Mountain Wheels: Boisterous Mercedes-Benz GLS 550 is a car for our times (review)
2017 Mercedes-Benz GLS 550 4Matic
MSRP: $93,850; As tested, $110,565
Powertrain: 449-HP 4.7-liter twin-turbo V-8 engine; nine-speed automatic transmission
EPA figures: 16 combined (14 city, 18 highway)
After a long weekend drive in the dreadfully powerful but not quite massive enough Mercedes GLS SUV, I began to wonder what might happen if automakers were all required by federal law to build all of their vehicles on United States soil, and also forced to make them compatible with America First-sized families and passengers.
Mercedes is actually way ahead of the curve on this, having seen the political writing on the wall and the tax credits available to foreign carmakers who set up shop in the South — with nearly all of their U.S. market vehicles assembled at American plants. The GLS I drove, assembled in Vance, Alabama, featured just 26 percent German-sourced parts — those being the engine and the transmission, mind you.
But, by golly, it just doesn’t feel big enough, and maybe they’ll do something about that to give it the proportions of a Sprinter van.
This is no small vehicle by Mercedes-Benz standards. The GL SUV debuted several years back as the perceived replacement to the iconic and ridiculous G-Wagen military SUV, still my favorite SUV of the bunch; people kept buying the G-Wagen, however (Hollywood liberals, mostly), and now they’ve split the expanded G class up into several segments.
The GLS 550 I drove, replete with 449 horses of twin-turbo V-8 power — capable of gallantly rocketing up steep shots like the Golden to Genesee incline like a vehicle a third its weight and size — is also not the biggest bruiser of its own family.
That award goes to the AMG GLS 63 with its full 5.5-liter V-8 and some 577 horsepower, which makes it a relatively large vehicle that might be able to go just a little too fast for its own good.
I know this to be true as the 550 was right there on the edge of reason during many of my spirited cornering attempts. True, it was appreciatively outfitted with honest to goodness snow tires, no cheap feat for 21-inch wheels, but the thin line between poised and ponderous began to present itself when weight and gravity and environmental factors were all added to the equation.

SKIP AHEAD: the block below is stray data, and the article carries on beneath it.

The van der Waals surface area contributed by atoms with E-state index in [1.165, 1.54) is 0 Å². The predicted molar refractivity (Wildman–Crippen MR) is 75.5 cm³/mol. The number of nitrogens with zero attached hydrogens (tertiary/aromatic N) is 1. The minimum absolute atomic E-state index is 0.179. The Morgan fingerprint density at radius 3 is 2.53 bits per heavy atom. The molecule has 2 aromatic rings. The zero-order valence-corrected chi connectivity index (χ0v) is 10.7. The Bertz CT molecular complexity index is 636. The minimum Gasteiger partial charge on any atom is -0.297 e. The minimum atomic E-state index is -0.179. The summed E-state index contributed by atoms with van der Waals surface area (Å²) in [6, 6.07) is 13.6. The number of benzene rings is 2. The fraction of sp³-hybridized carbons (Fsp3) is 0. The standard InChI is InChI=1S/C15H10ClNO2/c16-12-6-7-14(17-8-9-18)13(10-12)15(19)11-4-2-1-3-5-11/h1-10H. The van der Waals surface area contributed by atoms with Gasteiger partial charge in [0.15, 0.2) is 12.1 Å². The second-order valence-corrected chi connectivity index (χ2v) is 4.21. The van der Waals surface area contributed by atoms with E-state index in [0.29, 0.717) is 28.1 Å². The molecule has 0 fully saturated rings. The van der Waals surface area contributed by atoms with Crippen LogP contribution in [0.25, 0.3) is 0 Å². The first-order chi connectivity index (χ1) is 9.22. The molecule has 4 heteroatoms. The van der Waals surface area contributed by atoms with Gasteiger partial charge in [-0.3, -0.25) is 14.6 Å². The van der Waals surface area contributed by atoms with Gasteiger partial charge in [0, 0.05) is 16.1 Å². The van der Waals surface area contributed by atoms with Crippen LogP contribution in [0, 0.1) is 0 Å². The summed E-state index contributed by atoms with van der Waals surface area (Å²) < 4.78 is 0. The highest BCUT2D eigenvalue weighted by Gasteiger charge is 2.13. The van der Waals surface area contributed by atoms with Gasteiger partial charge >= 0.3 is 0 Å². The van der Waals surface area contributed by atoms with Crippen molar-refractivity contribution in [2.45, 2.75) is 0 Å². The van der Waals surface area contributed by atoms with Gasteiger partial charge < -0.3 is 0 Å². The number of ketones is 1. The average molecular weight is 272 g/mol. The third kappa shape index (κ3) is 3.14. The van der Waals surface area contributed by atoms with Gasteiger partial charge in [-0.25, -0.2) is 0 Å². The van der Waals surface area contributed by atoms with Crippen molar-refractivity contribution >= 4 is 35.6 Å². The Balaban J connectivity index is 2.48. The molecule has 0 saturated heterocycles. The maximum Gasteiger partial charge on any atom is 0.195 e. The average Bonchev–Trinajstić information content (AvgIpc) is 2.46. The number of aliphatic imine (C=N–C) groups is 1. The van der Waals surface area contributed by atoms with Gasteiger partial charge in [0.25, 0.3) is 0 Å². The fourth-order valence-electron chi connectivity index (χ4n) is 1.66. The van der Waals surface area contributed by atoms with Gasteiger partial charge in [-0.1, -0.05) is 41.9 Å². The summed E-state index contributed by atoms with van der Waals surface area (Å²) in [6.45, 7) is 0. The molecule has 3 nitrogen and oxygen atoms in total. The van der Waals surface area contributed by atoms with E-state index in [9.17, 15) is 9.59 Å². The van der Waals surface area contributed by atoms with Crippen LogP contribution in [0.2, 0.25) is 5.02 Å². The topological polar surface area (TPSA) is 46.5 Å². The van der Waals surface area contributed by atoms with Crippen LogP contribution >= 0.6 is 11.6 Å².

GLS compensates on a couple of fronts, including a wide range of driving modes — sporty being maybe more of a summer thing, versus the more 4Matic-AWD-focused winter settings.
And part of the outrageous price tag on mine can also be credited to a load of AMG sport parts and appearance details, which gave the 550 a lot of the AMG 63’s high-ticket swagger. Those included a steering wheel straight out of the company’s race-car-inspired roadsters, machine gun barrel-styled running boards and, most importantly, race seats.
Here’s where the worlds collide, most tangibly. Bolstered on their edges with the stiffest and tallest wedges I’ve seen this side of actual race seats (the Recaros in the epic Ford Focus RS, for instance), it made getting in and out of the GLS 550 an actual pain in the butt. I gradually resorted to getting up on the running board, pushing my posterior in backwards, and then spinning into position, like I was mounting the world’s largest Lotus race car. By about the seventh time I did so, the thrill began to wear off.
So there is that. You certainly won’t get tired of the power, ever. Even with all of its mass and sheet metal, it’s a car that’s all too comfortable at 90 MPH, pretty much all of the time, and that could present some issues. The turbos also deliver that power at altitude, in bucket loads, so vigilance is key. You’d just simply need a police escort with the AMG 63.
Does this all make it a seven-passenger sports car with room for skis, dog carriers, beer kegs, peat moss and small appliances? Yes, in a way. Once planted into those seats, even the larger-than-normal foldaway ones in the third row, it is a very different experience than your standard full-size SUV.
Care to annihilate the family’s eardrums, with more than the exhaust? The $5,400 Bang & Olufsen audio system will have you on a one-way trip to the audiologist.
It’s also the attention to detail that differentiates this from big-league players like the Cadillac Escalade and Lincolns of this tonnage: Alcantara suede headliners. A beautiful blacked-out detail package, providing two-tone wheels and blackened mirrors. There’s even a multi-colored interior lighting system, allowing disco hues (not to mention the bright lighting in the cupholders, which switch to blue when you turn on the cooling feature).
Will people get out of your way? Absolutely. Made in America? Yes, indeed.
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